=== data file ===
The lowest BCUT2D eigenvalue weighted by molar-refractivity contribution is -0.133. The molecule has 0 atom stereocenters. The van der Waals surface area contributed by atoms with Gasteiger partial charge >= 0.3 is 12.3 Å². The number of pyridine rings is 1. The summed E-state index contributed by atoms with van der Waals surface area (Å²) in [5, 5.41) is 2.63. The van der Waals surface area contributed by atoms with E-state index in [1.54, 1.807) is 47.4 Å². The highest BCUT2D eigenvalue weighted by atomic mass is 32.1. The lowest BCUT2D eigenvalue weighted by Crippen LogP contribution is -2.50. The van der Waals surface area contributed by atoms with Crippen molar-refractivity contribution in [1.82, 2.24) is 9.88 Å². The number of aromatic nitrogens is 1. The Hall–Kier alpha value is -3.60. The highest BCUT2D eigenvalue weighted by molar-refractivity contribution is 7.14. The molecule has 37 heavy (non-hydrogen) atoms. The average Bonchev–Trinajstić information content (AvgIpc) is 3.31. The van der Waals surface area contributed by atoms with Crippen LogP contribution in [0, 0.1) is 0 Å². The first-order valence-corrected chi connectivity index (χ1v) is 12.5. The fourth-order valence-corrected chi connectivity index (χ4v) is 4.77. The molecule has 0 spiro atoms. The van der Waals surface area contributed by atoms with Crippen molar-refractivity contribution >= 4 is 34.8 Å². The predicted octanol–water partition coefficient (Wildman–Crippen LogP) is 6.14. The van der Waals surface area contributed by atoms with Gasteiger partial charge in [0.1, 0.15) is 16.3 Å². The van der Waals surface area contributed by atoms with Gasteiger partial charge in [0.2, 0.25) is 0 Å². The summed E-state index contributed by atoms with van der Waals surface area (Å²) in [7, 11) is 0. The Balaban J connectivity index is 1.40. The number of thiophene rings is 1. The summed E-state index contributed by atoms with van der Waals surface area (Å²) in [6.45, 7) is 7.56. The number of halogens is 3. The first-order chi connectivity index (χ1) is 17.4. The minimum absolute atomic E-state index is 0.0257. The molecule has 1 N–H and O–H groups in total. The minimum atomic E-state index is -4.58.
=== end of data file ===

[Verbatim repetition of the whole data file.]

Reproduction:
The lowest BCUT2D eigenvalue weighted by molar-refractivity contribution is -0.133. The molecule has 0 atom stereocenters. The van der Waals surface area contributed by atoms with Gasteiger partial charge >= 0.3 is 12.3 Å². The number of pyridine rings is 1. The summed E-state index contributed by atoms with van der Waals surface area (Å²) in [5, 5.41) is 2.63. The van der Waals surface area contributed by atoms with E-state index in [1.54, 1.807) is 47.4 Å². The highest BCUT2D eigenvalue weighted by atomic mass is 32.1. The lowest BCUT2D eigenvalue weighted by Crippen LogP contribution is -2.50. The van der Waals surface area contributed by atoms with Crippen molar-refractivity contribution in [1.82, 2.24) is 9.88 Å². The number of aromatic nitrogens is 1. The Hall–Kier alpha value is -3.60. The highest BCUT2D eigenvalue weighted by molar-refractivity contribution is 7.14. The molecule has 37 heavy (non-hydrogen) atoms. The average Bonchev–Trinajstić information content (AvgIpc) is 3.31. The van der Waals surface area contributed by atoms with Crippen LogP contribution in [0, 0.1) is 0 Å². The first-order valence-corrected chi connectivity index (χ1v) is 12.5. The fourth-order valence-corrected chi connectivity index (χ4v) is 4.77. The molecule has 0 spiro atoms. The van der Waals surface area contributed by atoms with Crippen molar-refractivity contribution >= 4 is 34.8 Å². The predicted octanol–water partition coefficient (Wildman–Crippen LogP) is 6.14. The van der Waals surface area contributed by atoms with Gasteiger partial charge in [0.1, 0.15) is 16.3 Å². The van der Waals surface area contributed by atoms with Gasteiger partial charge in [0.2, 0.25) is 0 Å². The summed E-state index contributed by atoms with van der Waals surface area (Å²) in [7, 11) is 0. The Balaban J connectivity index is 1.40. The number of thiophene rings is 1. The summed E-state index contributed by atoms with van der Waals surface area (Å²) in [6.45, 7) is 7.56. The number of halogens is 3. The first-order chi connectivity index (χ1) is 17.4. The minimum absolute atomic E-state index is 0.0257. The molecule has 1 N–H and O–H groups in total. The minimum atomic E-state index is -4.58.